Engaging your children in activities related to algebraic reasoning

Week 2: Here’s what you can do 

Engaging your children in activities related to algebraic reasoning 

When I posted a blog post earlier this week with a few invitations to explore numbers, teachers offered additional ideas related to Number Sense and Numeration as well as Algebra. It is for this reason that I love Twitter, as I am able to connect with educators from all over the world who open my eyes to new perspectives while sharing resources that I may not have discovered myself. The goal for each of the posts in the days ahead of us will be to offer easy-to-implement activities at home. Some of these ideas may require a computer to print out related materials while other ideas will be simple games that your child can engage in throughout the day. 

As an educator, I would like to impart a few simple and reassuring words for parents – even with colour-coordinated schedules and a packet of sheets, you cannot replicate school. Your child, like many others, is trying to make sense of the events unfolding daily. Don’t put pressure on yourself to address all subjects in a day. Instead, take a breath, plan a few short activities related to Math and Language, and allow for your child to engage in experiential, self-directed learning (more on that in an upcoming post). For today, here are some ways that you can support your child with developing algebraic reasoning.

  • Visual Grocery shopping list  

What groceries will we need for our next weekly trip to the store? Even if your child doesn’t join you on your next trip, have them create a visual list of just a few items that you think you will need. For example – if you plan on picking up 1 carton of milk, 2 loaves of bread and 5 apples, have them make a list and then determine the amount based on this small order and estimated costs.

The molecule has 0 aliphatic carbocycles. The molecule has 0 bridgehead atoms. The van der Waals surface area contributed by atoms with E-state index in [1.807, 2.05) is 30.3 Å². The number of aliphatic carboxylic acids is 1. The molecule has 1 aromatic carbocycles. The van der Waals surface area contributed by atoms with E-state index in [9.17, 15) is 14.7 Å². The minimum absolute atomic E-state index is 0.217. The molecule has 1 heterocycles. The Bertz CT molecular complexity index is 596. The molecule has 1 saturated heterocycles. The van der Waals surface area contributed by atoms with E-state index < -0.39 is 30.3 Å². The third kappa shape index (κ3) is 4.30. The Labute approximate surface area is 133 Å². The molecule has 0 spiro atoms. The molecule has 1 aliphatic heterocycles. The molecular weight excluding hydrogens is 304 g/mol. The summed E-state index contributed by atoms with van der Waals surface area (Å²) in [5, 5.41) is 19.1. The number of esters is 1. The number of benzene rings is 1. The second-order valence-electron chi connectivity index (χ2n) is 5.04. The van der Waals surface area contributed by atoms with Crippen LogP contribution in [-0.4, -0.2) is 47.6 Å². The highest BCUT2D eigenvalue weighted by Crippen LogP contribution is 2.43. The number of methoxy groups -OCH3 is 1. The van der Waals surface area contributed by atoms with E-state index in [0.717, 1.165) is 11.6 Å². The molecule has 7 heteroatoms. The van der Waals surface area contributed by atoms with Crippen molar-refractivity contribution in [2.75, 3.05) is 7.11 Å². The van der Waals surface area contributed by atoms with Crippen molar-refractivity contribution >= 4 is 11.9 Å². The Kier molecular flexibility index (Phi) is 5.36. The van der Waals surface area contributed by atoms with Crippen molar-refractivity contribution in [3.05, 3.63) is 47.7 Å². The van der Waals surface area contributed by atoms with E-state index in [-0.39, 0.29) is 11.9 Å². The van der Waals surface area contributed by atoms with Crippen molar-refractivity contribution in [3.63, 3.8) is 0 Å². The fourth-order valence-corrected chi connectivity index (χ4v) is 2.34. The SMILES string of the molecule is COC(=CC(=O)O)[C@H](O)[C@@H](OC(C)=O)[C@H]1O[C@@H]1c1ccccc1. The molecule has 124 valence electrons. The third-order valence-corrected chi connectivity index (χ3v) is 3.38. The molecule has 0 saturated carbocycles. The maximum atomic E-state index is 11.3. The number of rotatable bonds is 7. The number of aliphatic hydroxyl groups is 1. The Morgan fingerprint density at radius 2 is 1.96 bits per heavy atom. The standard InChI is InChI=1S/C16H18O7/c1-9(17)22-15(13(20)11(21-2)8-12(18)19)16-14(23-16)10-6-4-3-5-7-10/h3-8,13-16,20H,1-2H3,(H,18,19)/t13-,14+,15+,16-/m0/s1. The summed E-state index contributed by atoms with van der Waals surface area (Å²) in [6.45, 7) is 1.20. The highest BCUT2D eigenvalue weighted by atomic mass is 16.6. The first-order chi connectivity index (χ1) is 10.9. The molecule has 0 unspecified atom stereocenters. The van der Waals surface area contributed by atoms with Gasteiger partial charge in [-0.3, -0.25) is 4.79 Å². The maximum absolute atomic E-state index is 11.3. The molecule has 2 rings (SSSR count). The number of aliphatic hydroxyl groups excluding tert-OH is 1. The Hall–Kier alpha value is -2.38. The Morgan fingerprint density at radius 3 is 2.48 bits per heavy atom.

• Algebra Picture Puzzles

My students absolutely love creating these because they serve as an invitation to create a puzzle that someone would then have to solve. In creating these puzzles, students are the architects of their learning as they make connections between numbers and symbols – typical of algebraic equations. Eventually students will use letters (e.g., c, h, t) in place of the symbols or images (e.g., cat faces, hearts, trees). These letters can stand for a specific unknown value (variable), for example, 3 + c = 12, or for a set of values, for example, a + b = 12. Here’s an example of an Algebra Picture puzzle featuring two of my favourite TV personalities. Can you determing the value for each?

  • SPLAT!

I was first introduced to Number SPLATS for Algebra in an Intermediate Math course (Thanks Angela Box – @angelabox13). https://stevewyborney.com/2017/02/splat/Splat! (created by Steve Wyborney) is a number sense strategy that can be used at any grade level. Students are shown representations of numbers with a covered splat overtop a section of counters. Part of the counters are hidden and students are asked how many are still shown and asked to reason through how many are hidden. On his website, Steven offers free resources to print and post in your home and work on with your children. Take a look at the example below: 


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